Manitoba's child welfare crisis to be tackled through law, funding changes
Province has highest rate of children in care in Canada
Manitoba's child-welfare system will undergo a complete overhaul to try to stem the rising number of Indigenous kids in care, provincial officials announced Thursday.
Premier Brian Pallister said governments have a lot of responsibilities but "there is no responsibility greater than the obligation we have to care for our children."
Children who grow up in care are more likely as adults to be homeless, incarcerated and to experience addictions and mental-health issues, the premier said.
"Almost 90 per cent of children in care are of Indigenous descent and they are growing up disconnected from their natural families, their communities," Pallister said. "These are realities but they are not happy realities."
That doesn't have to be the reality going forward, he said, promising a full review of the Child and Family Services Act.
The system revamp will provide more support for families and communities, more co-ordination and transparency across the whole child-welfare system and better outcomes for children, he said.
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There are about 11,000 children in care in the province, the highest rate in the country. Over the last 10 years, there's been an 85 per cent increase in the number of children in care and a 73 per cent increase in the number of days those kids are in care.
That carries a costly price tag, the province said. The child welfare budget for 2016-17 was $514 million — an increase of $20 million in the last four years.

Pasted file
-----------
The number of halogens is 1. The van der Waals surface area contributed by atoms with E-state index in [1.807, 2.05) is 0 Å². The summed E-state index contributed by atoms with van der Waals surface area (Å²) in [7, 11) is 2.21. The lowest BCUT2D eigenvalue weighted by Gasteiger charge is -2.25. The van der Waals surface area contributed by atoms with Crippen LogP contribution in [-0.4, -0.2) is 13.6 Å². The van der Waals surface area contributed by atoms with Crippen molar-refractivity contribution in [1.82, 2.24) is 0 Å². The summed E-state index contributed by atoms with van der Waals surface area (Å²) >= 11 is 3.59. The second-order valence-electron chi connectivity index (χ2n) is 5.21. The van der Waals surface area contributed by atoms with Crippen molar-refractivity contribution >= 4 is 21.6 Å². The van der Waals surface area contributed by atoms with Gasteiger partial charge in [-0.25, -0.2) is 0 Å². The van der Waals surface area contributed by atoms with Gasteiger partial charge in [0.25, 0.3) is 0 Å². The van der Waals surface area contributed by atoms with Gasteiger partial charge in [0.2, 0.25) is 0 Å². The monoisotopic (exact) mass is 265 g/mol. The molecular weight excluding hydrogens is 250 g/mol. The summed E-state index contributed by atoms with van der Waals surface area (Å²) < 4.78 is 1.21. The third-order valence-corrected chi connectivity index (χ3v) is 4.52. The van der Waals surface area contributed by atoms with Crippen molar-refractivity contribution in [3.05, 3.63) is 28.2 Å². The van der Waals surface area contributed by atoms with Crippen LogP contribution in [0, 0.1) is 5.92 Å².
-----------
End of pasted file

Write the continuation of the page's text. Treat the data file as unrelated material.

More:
Agencies are currently funded on the number of children in care and the number of days they are in care, but the province will move toward block funding, which it says will allow more money to flow into prevention and intervention.
Currently, Sandy Bay Child and Family Services and Nelson House are signed on to the block-funding pilot project. Two more agencies — one under the General Child and Family Services Authority and one under the Métis Child and Family Services Authority — will be joining by the end of the year, and 14 more are expected to move to the funding model by the end of 2018.
The agencies will get block funding based on the number of children they deal with, and the days in care, when they sign on. They will have a better ability to spend the money as they see fit to keep families together and, if the number of children in care is reduced, the extra funding will be reinvested into prevention services, the province said.
Richard De La Ronde, executive director of Sandy Bay Child and Family Services, says his agency has used its block funding for the customary care model, which has helped them reduce the number of kids in care by 50 per cent over the past two years — from more than 600 to around 300. In the model, Sandy Bay CFS consults with the community about what to do with children who might be in unsafe living conditions.
"The community is your biggest critic in terms of what you do with families," De La Ronde said.
As an example, he told the story of a single mother living with her baby in an apartment where the air-conditioning unit had broken down.
De La Ronde said the agency wasn't technically supposed to do that, because it is bound by standards and practices, but the new flexibility in funding would allow it to take such action.
Nahanni Fontaine, the NDP House leader, said during question period on Thursday afternoon that she is cautiously optimistic about the changes. "Children are not a partisan issue," she said, and the NDP and PCs have to work together.
"We can all agree that child welfare in Manitoba is in a state of crisis," she said. "We are looking forward to working with the government on proposals to their legislative framework."
The ideas behind the overhaul are in the right direction, but they need to be Indigenous-led, she said. The Assembly of Manitoba Chiefs was not consulted by the province about its priorities in the reform before Thursday's announcement, Morgan added.